Unlike melanoma, Squamous Cell Carcinoma (SCC) (SQUAY-muss) is a fairly-common type of skin cancer that is not typically fatal. Just like melanoma though, if it’s left undiagnosed, it too can turn lethal.
Squamous Cell Carcinoma can originate in any of the body’s numerous squamous cells. You may not be too surprised to learn that those cells are where this form of skin cancer gets its name. As with many such cancers, its primary cause is overexposure of unprotected skin to the sun’s harmful UV rays.
It can also be developed after tanning bed use. As an aside, there are no words strong enough to sufficiently emphasize the importance of avoiding those beds. This also includes lamps used for things like securing gel nail polish. Any commercial use of artificial UV light is a 100% Risk-0% Reward activity. Any dermatologist will attest that that is not in any way hyperbole.
SCC usually develops on the areas of our skin that are most likely to incur unprotected sun exposure; such as on the scalp, ears, lips and the backs of hands.
How deadly it might become can also be determined by the area on which it begins. The mortality rate climbs when it’s located on the lips, in the mouth, over the carotid artery, or on skin covering internal organs such as the lungs.
As with melanoma, SCC can present with a variety of appearances. However, what it looks like most often is a slightly raised red patch that becomes rough, dry and scaly.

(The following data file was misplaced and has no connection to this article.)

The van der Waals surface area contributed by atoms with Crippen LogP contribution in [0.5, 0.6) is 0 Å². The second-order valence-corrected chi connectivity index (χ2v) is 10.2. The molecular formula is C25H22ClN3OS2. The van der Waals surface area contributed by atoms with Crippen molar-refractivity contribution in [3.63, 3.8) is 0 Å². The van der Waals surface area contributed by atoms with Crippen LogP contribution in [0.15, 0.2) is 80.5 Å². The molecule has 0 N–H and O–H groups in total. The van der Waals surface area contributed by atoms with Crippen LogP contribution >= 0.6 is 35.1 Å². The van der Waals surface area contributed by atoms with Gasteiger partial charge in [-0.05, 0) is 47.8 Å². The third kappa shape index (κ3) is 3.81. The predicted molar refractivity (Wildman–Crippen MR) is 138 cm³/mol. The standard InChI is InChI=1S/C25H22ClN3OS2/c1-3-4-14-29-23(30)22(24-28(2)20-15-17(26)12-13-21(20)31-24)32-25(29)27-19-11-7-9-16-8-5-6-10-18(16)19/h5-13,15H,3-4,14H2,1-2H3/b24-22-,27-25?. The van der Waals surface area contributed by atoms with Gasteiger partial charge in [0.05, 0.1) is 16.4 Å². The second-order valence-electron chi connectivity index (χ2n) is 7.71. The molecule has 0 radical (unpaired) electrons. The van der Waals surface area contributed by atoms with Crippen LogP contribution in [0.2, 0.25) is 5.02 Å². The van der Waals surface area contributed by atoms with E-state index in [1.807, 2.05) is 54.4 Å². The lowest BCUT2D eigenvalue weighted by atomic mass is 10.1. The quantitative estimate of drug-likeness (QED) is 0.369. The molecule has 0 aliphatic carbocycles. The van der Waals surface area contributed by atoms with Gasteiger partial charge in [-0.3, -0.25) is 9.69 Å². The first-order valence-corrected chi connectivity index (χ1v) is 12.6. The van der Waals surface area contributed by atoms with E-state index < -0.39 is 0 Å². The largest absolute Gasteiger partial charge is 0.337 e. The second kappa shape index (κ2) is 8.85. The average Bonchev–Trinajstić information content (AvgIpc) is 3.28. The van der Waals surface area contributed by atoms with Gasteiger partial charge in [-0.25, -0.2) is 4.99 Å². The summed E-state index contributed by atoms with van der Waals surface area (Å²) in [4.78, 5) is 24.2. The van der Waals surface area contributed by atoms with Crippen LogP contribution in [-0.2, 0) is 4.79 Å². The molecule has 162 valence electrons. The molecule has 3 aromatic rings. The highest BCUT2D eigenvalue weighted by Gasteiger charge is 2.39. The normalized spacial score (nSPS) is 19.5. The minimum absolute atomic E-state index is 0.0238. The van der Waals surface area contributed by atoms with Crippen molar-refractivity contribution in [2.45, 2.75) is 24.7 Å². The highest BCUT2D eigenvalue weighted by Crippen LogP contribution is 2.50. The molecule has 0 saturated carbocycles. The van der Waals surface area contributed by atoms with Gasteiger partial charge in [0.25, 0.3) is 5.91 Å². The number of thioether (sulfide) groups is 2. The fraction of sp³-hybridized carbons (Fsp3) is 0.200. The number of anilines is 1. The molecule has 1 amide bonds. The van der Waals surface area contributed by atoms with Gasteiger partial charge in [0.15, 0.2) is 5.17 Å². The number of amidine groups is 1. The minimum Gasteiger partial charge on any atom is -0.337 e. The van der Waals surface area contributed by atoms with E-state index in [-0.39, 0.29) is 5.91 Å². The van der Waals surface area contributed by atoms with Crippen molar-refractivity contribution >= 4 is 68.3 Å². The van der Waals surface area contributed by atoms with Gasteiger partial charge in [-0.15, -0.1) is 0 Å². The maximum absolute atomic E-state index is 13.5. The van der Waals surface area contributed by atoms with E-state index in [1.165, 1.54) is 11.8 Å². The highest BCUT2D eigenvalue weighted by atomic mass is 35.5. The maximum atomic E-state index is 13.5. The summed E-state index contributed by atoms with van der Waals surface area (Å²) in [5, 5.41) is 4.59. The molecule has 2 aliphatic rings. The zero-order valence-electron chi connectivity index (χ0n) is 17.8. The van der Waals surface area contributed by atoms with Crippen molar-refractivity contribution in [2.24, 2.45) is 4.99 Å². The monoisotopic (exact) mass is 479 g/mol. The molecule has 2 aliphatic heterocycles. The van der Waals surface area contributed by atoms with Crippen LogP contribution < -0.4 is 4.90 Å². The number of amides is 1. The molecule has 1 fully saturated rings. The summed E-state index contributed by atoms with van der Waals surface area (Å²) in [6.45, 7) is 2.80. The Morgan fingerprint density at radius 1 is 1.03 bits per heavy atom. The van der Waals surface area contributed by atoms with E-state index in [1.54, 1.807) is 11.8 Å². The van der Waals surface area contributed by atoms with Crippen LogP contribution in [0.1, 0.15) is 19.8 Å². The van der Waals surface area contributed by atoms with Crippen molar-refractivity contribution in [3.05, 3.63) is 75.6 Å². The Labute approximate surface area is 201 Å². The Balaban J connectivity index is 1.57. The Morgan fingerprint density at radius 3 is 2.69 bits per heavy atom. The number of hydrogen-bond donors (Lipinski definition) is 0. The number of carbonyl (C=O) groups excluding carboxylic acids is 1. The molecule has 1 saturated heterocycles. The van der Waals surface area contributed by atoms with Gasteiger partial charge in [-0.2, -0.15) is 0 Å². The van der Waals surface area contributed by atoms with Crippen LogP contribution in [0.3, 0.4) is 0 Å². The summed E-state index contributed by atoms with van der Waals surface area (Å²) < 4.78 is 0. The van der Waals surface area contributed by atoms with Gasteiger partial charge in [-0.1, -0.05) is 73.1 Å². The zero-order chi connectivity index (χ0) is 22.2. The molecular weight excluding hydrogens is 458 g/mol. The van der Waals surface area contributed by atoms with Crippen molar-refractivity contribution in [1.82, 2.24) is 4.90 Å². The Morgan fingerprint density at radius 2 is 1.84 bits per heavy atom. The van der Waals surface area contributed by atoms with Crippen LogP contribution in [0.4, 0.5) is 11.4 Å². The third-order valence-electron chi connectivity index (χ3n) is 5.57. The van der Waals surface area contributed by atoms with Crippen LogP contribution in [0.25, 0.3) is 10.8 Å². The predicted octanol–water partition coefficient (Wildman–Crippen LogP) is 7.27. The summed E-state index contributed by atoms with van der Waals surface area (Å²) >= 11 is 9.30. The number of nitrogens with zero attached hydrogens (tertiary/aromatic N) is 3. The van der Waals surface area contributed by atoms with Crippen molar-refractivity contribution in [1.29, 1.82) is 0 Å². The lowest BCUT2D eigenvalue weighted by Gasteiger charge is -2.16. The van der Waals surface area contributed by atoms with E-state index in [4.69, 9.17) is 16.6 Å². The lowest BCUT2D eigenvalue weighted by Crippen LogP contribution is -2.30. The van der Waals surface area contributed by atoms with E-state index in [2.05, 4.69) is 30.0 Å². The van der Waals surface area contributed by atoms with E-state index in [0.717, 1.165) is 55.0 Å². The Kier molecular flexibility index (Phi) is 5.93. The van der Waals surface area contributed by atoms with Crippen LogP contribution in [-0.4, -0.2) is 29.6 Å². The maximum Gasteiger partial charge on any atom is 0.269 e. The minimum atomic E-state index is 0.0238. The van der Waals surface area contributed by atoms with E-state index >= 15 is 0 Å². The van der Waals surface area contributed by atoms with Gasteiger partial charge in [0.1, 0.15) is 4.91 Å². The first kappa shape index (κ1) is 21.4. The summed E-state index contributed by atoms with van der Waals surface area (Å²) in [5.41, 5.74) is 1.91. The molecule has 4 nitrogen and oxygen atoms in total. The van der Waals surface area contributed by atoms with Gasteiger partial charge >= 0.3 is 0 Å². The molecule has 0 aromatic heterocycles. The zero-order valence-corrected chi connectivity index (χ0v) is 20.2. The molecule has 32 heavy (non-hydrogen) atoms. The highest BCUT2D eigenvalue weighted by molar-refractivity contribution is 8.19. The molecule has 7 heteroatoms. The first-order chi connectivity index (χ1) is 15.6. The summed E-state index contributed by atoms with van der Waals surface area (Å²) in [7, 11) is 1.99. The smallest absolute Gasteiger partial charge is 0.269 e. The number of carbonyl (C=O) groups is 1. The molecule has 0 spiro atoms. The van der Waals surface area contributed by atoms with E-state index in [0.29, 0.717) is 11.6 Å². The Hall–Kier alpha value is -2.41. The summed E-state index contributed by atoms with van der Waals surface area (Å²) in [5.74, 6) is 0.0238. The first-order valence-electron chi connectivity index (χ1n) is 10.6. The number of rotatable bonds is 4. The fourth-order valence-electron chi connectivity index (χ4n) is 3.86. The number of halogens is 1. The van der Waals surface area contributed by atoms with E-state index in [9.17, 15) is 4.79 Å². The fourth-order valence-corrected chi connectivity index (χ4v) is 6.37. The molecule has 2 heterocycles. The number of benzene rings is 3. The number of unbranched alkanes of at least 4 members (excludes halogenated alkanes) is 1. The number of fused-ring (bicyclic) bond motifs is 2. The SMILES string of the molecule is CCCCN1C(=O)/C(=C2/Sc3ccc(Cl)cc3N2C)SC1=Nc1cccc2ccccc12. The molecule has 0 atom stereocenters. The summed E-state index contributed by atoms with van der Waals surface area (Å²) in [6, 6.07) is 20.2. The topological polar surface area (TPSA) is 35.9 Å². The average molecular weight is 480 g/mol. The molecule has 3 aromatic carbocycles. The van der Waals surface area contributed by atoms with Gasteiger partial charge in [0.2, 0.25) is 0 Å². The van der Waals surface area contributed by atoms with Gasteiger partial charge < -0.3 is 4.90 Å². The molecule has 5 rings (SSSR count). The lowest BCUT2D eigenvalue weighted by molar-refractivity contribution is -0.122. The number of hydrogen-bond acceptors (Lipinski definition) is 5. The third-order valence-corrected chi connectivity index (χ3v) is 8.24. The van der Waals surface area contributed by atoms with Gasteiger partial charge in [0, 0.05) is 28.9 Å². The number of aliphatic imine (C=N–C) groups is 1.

Presented below are two pictures. On the left is an example of SCC. The picture to its right depicts Actinic Keratosis, which we’ll discuss shortly:
SCC is generally a slow-growing skin cancer; except when it initiates on the lips or in body parts containing mucous membranes.
Here is a photo of SCC developing on lips:
Actinic Keratosis (AK) is a pre-cancerous lesion that takes decades to fully develop and rarely progresses to SCC. You’ve likely seen it many times on the middle-aged and, more particularly, the elderly.
At the risk of sounding like a broken record, AK, too, is caused by UV ray exposure.
Of course, these lesser-afflictions also serve to highlight just how many different forms of skin damage our sun can- and does -inflict upon us.
Currently there are multiple effective non-surgical treatment options for treating AK and early stage SCC. Among the most common of these is freezing them off.
One terrific way to avoid dealing with SCC, AK and every other skin cancer you’ve read about on our previous blogs, is to simply not get them to begin with. Protect your skin; protect your life.
Squamous Cell Carcinoma
*Additional source articles: Mayoclinic.org, Mayoclinic.org